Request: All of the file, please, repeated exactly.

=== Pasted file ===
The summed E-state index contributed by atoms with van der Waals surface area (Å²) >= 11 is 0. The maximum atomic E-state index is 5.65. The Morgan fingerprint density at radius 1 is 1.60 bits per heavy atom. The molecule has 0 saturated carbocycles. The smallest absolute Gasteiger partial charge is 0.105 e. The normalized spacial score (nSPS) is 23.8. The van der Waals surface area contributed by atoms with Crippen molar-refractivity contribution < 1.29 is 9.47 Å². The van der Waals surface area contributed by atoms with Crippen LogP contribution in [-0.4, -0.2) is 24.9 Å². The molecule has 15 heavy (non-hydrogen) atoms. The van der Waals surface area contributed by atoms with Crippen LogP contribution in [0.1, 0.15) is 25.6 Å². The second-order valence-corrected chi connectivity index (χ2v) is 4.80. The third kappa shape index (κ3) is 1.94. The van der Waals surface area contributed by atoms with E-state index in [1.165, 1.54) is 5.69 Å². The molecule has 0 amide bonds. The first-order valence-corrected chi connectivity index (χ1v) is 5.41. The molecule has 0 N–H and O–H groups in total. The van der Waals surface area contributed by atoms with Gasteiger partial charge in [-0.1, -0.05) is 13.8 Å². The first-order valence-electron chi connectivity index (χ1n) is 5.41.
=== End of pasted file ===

The summed E-state index contributed by atoms with van der Waals surface area (Å²) >= 11 is 0. The maximum atomic E-state index is 5.65. The Morgan fingerprint density at radius 1 is 1.60 bits per heavy atom. The molecule has 0 saturated carbocycles. The smallest absolute Gasteiger partial charge is 0.105 e. The normalized spacial score (nSPS) is 23.8. The van der Waals surface area contributed by atoms with Crippen molar-refractivity contribution < 1.29 is 9.47 Å². The van der Waals surface area contributed by atoms with Crippen LogP contribution in [-0.4, -0.2) is 24.9 Å². The molecule has 15 heavy (non-hydrogen) atoms. The van der Waals surface area contributed by atoms with Crippen LogP contribution in [0.1, 0.15) is 25.6 Å². The second-order valence-corrected chi connectivity index (χ2v) is 4.80. The third kappa shape index (κ3) is 1.94. The van der Waals surface area contributed by atoms with E-state index in [1.165, 1.54) is 5.69 Å². The molecule has 0 amide bonds. The first-order valence-corrected chi connectivity index (χ1v) is 5.41. The molecule has 0 N–H and O–H groups in total. The van der Waals surface area contributed by atoms with Gasteiger partial charge in [-0.1, -0.05) is 13.8 Å². The first-order valence-electron chi connectivity index (χ1n) is 5.41.